In Europe, diesel vehicles hold some 50% of the market, but Mike Omotoso, senior manager at J.D. Power & Associates, said diesel models account for only 2% of new light-vehicle sales a year in the U.S. That, however, is about to change, he said, estimating that the figure will rise to 10% by 2015.
German automakers are leading the charge. Volkswagen of America launched its Jetta TDI earlier this year, and sibling Audi soon will offer a diesel Q7 SUV. Mercedes-Benz USA will launch its newest BlueTec diesel vehicle, an E-Class sedan, next month, and BMW's first clean-diesel product launch in the U.S., the X5 SUV, is coming later this year, followed by a version of its best-selling model, the 3 Series sedan, in January.
But those carmakers will have to change this country's diesel-dissing ways. Americans see diesel vehicles as "poor-performing, meaning slow; black, sooty emissions; smelly; and loud," said Jack Pitney, VP-marketing for BMW of North America. "We have huge perceptual barriers with diesel launches. There's a tremendous opportunity for us but also a real education challenge."
J.D. Power's Mr. Omotoso said marketers face other roadblocks as well. Diesel fuel costs more than gasoline, and fewer than half the country's 170,000 gas stations sell diesel. But "you can drive longer distances between fill-ups," he said, "so it's not likely you'll run out of gas." He said diesel provides 30% better fuel economy.
Gasoline averaged $3.64 a gallon on Sept. 8, and diesel was $4.05 in the U.S., according to the Energy Information Administration.
The only diesels Detroit automakers offer are heavy-duty pickups, but they plan to expand to light full-size pickups in the next couple of years, Mr. Omotoso said.
In 2010, Ford Motor Co. will start offering a clean-diesel version of its light-duty F-150 pickup but not of small cars, a spokesman said. "We are focusing on EcoBoost in the U.S.," he said, referring to Ford's new direct-injection turbo engines, which offer better performance and fuel economy.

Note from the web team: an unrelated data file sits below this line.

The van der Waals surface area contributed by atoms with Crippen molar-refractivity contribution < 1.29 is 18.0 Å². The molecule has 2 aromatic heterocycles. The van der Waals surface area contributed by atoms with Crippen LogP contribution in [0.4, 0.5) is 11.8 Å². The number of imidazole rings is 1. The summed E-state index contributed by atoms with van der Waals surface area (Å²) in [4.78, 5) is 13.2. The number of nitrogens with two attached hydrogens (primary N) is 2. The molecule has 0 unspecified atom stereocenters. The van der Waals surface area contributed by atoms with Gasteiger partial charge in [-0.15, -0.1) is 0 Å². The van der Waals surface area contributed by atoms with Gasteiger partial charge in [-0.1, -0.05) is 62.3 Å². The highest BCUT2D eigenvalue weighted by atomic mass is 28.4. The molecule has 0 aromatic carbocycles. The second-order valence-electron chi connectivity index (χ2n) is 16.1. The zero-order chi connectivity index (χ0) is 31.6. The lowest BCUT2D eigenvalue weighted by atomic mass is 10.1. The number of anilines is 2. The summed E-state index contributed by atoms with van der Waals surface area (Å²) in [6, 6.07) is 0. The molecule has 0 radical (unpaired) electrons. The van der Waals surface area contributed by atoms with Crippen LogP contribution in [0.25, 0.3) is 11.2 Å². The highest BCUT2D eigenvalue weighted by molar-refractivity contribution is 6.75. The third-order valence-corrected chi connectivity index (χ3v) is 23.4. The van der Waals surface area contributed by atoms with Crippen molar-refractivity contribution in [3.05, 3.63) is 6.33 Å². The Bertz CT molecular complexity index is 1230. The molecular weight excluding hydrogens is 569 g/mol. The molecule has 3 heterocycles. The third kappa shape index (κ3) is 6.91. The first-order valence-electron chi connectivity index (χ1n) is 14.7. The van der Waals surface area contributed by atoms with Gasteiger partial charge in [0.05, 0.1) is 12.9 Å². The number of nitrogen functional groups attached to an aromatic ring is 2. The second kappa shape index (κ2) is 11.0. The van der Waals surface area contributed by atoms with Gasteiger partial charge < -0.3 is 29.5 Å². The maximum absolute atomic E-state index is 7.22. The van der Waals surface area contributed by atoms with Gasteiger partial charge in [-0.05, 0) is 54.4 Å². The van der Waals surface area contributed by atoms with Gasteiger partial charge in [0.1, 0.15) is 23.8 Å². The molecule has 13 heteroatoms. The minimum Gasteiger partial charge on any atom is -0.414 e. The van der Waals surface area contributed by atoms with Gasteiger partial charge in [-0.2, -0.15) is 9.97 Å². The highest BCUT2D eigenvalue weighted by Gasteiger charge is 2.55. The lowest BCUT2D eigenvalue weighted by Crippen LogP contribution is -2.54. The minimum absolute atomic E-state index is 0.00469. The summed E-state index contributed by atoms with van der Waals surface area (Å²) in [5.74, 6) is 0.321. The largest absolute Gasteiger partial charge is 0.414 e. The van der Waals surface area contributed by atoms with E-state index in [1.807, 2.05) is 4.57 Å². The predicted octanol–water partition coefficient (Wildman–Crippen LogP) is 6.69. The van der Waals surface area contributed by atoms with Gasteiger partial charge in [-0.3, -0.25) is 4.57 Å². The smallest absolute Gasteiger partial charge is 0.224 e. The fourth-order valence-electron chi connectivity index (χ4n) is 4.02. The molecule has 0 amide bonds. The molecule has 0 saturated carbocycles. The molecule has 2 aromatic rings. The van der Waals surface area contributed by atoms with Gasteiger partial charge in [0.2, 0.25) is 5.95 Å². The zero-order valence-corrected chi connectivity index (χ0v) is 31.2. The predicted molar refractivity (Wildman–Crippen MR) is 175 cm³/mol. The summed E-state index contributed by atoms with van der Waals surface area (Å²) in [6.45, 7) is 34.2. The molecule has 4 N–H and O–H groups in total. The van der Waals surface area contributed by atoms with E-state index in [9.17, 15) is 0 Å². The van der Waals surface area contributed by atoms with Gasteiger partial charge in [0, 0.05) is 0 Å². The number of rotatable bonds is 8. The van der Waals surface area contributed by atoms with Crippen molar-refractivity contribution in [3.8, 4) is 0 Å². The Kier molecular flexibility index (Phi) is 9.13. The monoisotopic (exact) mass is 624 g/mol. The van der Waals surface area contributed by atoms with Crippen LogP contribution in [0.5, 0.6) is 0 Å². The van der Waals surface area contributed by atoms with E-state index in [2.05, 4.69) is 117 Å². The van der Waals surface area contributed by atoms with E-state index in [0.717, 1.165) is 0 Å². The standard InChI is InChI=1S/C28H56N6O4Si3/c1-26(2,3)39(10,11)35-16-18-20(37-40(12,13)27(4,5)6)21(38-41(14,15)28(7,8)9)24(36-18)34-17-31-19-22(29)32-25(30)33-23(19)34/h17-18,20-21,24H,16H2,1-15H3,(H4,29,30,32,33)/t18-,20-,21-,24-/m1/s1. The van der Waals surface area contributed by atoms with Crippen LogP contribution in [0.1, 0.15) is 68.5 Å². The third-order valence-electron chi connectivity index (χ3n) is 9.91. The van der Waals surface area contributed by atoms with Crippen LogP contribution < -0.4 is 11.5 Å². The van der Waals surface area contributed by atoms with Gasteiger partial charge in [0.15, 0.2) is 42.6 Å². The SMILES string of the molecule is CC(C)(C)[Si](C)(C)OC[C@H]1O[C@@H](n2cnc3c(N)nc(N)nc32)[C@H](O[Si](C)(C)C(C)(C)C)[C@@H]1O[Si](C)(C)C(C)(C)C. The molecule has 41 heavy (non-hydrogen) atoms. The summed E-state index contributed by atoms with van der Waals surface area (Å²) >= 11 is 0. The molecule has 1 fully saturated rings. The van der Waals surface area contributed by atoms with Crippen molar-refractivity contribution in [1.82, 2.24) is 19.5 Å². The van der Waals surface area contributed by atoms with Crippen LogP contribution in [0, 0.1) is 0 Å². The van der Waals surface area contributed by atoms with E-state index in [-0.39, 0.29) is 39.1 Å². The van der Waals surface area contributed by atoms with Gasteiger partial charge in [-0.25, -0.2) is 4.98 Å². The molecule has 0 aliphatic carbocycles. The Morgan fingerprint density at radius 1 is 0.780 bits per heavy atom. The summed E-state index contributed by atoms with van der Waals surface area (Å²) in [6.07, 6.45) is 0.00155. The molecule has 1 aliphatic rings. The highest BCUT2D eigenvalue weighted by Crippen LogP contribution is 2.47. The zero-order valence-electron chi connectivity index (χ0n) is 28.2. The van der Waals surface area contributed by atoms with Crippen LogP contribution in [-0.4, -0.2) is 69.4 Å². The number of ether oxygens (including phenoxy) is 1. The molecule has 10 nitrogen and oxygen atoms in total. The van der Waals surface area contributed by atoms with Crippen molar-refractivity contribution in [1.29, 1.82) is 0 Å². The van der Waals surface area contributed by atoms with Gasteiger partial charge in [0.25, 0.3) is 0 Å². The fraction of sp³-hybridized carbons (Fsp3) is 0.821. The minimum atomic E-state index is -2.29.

Ford would have to charge too much for small diesel cars here because the engines are made in Europe, and the exchange rate boosts the cost here, Mr. Omotoso said.
Cleaning up image
BMW started beating the drums for its Advanced Diesel with BluePerformance engine a year ago with out-of-home and print ads in influencer magazines such as Smithsonian. GSD&M Idea City, Austin, Texas, handles that push. BMW is also readying a diesel microsite, created by Dotglu, New York, to help dispel misperceptions.
Mr. Pitney said BMW's education push is working, citing the fact that diesel has been among the top 10 search terms on bmwusa.com in the year since the ads started.
Mercedes-Benz USA is rolling out print ads in October titles for the G-Class, R-Class and M-Class with its second-generation BlueTec diesel, carrying the theme "Blue is the new green." Merkley & Partners, New York, handles that push, which touts safety and saving when it comes to fuel, money and the environment, Mr. Cannon said. "Even in a tough economy like we have now, you've got to give people rational reasons to buy," he said.
The first-generation BlueTec, which was first marketed in 2006 as part of the E-Class line, could be sold in only 43 states due to stricter emissions rules elsewhere. Mercedes-Benz also introduced an earlier-generation diesel, the CDI, in its three trucks in late 2007.
Mr. Cannon said the brand's diesel penetration in the 43 states is nearly 20%. But Mercedes "is almost starting from scratch in California" with the new diesels, since it hasn't been able to sell the older diesel models in that major car market for almost a decade.
The BlueTec campaign will also include online this year and events next year. The marketer recently started letting Hollywood stars such as Ms. Bullock and Mr. Dempsey use the new BlueTec models.
Mercedes' new diesel will be sold at a "very small premium" compared with hybrid models, Mr. Cannon said, and will deliver between 20% and 40% improved fuel economy, with highway drivers getting the benefit at the higher end. And whereas it could take six to seven years for gas savings to make up for the higher price of a hybrid, Mr. Cannon said, buyers of the new BlueTec models will break even in half that time.